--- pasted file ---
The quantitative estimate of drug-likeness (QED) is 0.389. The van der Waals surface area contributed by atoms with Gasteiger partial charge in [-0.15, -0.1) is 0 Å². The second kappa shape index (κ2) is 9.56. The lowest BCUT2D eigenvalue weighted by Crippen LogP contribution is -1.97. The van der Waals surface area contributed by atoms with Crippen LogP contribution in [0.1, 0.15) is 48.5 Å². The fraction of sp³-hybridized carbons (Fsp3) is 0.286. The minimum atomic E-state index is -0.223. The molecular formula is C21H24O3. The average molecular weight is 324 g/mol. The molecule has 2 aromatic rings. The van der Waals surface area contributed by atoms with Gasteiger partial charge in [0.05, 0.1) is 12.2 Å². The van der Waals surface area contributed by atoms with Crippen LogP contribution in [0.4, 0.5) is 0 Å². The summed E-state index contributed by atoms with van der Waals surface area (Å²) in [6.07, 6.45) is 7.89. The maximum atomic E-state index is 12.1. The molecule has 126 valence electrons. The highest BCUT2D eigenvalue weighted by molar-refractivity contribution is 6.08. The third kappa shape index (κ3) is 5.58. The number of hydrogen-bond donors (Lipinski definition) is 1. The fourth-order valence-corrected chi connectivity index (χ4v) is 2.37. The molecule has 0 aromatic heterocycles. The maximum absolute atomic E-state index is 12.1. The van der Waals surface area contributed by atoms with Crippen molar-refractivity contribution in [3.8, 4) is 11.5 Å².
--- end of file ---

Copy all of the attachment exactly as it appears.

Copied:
The quantitative estimate of drug-likeness (QED) is 0.389. The van der Waals surface area contributed by atoms with Gasteiger partial charge in [-0.15, -0.1) is 0 Å². The second kappa shape index (κ2) is 9.56. The lowest BCUT2D eigenvalue weighted by Crippen LogP contribution is -1.97. The van der Waals surface area contributed by atoms with Crippen LogP contribution in [0.1, 0.15) is 48.5 Å². The fraction of sp³-hybridized carbons (Fsp3) is 0.286. The minimum atomic E-state index is -0.223. The molecular formula is C21H24O3. The average molecular weight is 324 g/mol. The molecule has 2 aromatic rings. The van der Waals surface area contributed by atoms with Gasteiger partial charge in [0.05, 0.1) is 12.2 Å². The van der Waals surface area contributed by atoms with Crippen LogP contribution in [0.4, 0.5) is 0 Å². The summed E-state index contributed by atoms with van der Waals surface area (Å²) in [6.07, 6.45) is 7.89. The maximum atomic E-state index is 12.1. The molecule has 126 valence electrons. The highest BCUT2D eigenvalue weighted by molar-refractivity contribution is 6.08. The third kappa shape index (κ3) is 5.58. The number of hydrogen-bond donors (Lipinski definition) is 1. The fourth-order valence-corrected chi connectivity index (χ4v) is 2.37. The molecule has 0 aromatic heterocycles. The maximum absolute atomic E-state index is 12.1. The van der Waals surface area contributed by atoms with Crippen molar-refractivity contribution in [3.8, 4) is 11.5 Å².